20His parents answered them and said, We know that this is our son, and that he was born blind: 21But by what means he now seeth, we know not; or who hath opened his eyes, we know not: he is of age; ask him: he shall speak for himself. 22These words spake his parents, because they feared the Jews: for the Jews had agreed already, that if any man did confess that he was Christ, he should be put out of the synagogue. 23Therefore said his parents, He is of age; ask him.
24Then again called they the man that was blind, and said unto him, Give God the praise: we know that this man is a sinner.
25He answered and said, Whether he be a sinner or no, I know not: one thing I know, that, whereas I was blind, now I see.
26Then said they to him again, What did he to thee? how opened he thine eyes?
27He answered them, I have told you already, and ye did not hear: wherefore would ye hear it again? will ye also be his disciples?
28Then they reviled him, and said, Thou art his disciple; but we are Moses' disciples. 29We know that God spake unto Moses: as for this fellow, we know not from whence he is.
30The man answered and said unto them, Why herein is a marvellous thing, that ye know not from whence he is, and yet he hath opened mine eyes. 31Now we know that God heareth not sinners: but if any man be a worshipper of God, and doeth his will, him he heareth. 32Since the world began was it not heard that any man opened the eyes of one that was born blind. 33If this man were not of God, he could do nothing.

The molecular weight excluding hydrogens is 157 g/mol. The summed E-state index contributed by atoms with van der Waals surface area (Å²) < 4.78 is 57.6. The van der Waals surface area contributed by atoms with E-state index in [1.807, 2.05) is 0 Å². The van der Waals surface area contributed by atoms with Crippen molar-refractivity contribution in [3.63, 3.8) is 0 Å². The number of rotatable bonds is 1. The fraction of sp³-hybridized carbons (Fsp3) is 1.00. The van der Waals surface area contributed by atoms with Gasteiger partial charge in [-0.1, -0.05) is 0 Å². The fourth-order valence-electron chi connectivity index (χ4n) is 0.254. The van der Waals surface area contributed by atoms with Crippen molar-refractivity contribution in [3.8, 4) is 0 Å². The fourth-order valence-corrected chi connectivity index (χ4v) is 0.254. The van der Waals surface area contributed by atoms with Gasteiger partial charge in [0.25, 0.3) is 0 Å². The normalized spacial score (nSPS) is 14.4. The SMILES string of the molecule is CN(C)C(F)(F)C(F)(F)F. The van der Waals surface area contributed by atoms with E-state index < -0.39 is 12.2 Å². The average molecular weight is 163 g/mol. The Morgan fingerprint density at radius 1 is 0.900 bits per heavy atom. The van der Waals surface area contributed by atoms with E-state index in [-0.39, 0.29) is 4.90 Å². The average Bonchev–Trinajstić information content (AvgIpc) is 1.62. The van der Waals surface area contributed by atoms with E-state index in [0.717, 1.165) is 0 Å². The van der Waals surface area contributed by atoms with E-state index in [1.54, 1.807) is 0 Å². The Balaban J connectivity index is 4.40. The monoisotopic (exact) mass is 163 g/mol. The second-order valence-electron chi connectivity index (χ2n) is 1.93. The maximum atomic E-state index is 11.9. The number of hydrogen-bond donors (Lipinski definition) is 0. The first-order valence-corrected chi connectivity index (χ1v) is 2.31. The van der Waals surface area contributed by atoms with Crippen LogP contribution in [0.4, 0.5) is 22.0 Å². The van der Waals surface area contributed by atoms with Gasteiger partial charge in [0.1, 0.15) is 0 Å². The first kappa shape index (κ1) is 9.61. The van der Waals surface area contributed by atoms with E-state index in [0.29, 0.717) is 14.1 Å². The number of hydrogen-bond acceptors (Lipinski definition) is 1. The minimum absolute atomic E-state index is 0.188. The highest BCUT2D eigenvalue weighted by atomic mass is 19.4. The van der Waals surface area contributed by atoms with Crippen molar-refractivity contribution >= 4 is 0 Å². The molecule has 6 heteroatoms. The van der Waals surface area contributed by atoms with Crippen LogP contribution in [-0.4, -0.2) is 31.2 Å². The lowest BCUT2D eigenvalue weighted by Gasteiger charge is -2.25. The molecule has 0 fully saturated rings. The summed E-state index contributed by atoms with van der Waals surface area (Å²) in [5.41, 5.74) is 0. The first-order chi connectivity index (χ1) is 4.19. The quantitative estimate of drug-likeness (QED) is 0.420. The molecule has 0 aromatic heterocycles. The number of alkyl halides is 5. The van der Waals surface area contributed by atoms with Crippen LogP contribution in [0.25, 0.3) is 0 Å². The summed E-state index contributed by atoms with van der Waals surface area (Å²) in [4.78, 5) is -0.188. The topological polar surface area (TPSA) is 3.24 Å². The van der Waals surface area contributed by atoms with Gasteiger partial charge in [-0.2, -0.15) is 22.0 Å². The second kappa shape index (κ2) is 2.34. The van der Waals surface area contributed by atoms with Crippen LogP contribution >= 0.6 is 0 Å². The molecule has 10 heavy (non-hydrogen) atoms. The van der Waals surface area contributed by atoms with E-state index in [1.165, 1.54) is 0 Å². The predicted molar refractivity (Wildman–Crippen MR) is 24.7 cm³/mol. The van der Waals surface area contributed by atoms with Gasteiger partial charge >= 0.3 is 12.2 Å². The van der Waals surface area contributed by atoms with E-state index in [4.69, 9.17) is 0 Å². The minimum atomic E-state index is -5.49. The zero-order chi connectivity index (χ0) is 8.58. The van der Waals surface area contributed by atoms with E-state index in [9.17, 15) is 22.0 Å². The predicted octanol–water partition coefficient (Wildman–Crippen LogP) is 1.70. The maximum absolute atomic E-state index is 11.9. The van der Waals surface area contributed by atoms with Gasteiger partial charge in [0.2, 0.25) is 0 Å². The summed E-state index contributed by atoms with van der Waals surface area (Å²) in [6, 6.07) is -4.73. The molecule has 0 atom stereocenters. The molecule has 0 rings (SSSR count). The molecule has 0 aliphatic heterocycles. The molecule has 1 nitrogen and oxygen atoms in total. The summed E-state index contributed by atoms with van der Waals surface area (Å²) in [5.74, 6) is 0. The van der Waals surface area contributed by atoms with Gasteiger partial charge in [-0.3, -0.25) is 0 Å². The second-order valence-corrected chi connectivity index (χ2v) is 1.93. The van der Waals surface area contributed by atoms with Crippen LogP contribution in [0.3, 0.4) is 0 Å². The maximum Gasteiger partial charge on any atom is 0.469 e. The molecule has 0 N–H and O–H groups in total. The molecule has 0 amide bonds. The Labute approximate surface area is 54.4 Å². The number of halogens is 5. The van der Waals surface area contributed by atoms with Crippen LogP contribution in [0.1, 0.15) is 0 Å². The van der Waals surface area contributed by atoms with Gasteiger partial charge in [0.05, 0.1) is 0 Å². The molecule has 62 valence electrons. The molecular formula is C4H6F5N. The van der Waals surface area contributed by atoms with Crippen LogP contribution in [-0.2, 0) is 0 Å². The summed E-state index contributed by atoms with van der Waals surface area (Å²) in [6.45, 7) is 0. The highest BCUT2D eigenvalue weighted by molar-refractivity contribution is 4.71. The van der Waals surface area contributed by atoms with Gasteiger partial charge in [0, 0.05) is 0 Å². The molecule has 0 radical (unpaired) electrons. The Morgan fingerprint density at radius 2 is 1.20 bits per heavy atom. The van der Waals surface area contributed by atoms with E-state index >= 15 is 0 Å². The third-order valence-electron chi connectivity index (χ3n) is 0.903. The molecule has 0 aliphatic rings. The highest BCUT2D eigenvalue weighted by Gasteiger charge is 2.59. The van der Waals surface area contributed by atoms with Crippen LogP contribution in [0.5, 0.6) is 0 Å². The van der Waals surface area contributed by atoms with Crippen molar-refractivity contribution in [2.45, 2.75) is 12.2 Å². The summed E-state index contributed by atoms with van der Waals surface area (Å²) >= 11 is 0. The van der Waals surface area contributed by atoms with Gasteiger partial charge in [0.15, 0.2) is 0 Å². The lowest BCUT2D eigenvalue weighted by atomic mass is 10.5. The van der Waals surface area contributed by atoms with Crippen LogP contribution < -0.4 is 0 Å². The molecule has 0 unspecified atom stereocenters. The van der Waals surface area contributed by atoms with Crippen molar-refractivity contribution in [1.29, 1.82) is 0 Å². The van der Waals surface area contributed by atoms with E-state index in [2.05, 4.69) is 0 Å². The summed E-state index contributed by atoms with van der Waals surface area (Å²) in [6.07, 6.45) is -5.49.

34They answered and said unto him, Thou wast altogether born in sins, and dost thou teach us? And they cast him out.
35Jesus heard that they had cast him out; and when he had found him, he said unto him, Dost thou believe on the Son of God?
36He answered and said, Who is he, Lord, that I might believe on him?
37And Jesus said unto him, Thou hast both seen him, and it is he that talketh with thee.
38And he said, Lord, I believe. And he worshipped him.
39And Jesus said, For judgment I am come into this world, that they which see not might see; and that they which see might be made blind.
40And some of the Pharisees which were with him heard these words, and said unto him, Are we blind also?
41Jesus said unto them, If ye were blind, ye should have no sin: but now ye say, We see; therefore your sin remaineth.


For our discussion, the key part would seem to be:

2And his disciples asked him, saying, Master, who did sin, this man, or his parents, that he was born blind?
3Jesus answered, Neither hath this man sinned, nor his parents: but that the works of God should be made manifest in him. 4I must work the works of him that sent me, while it is day: the night cometh, when no man can work. 5As long as I am in the world, I am the light of the world.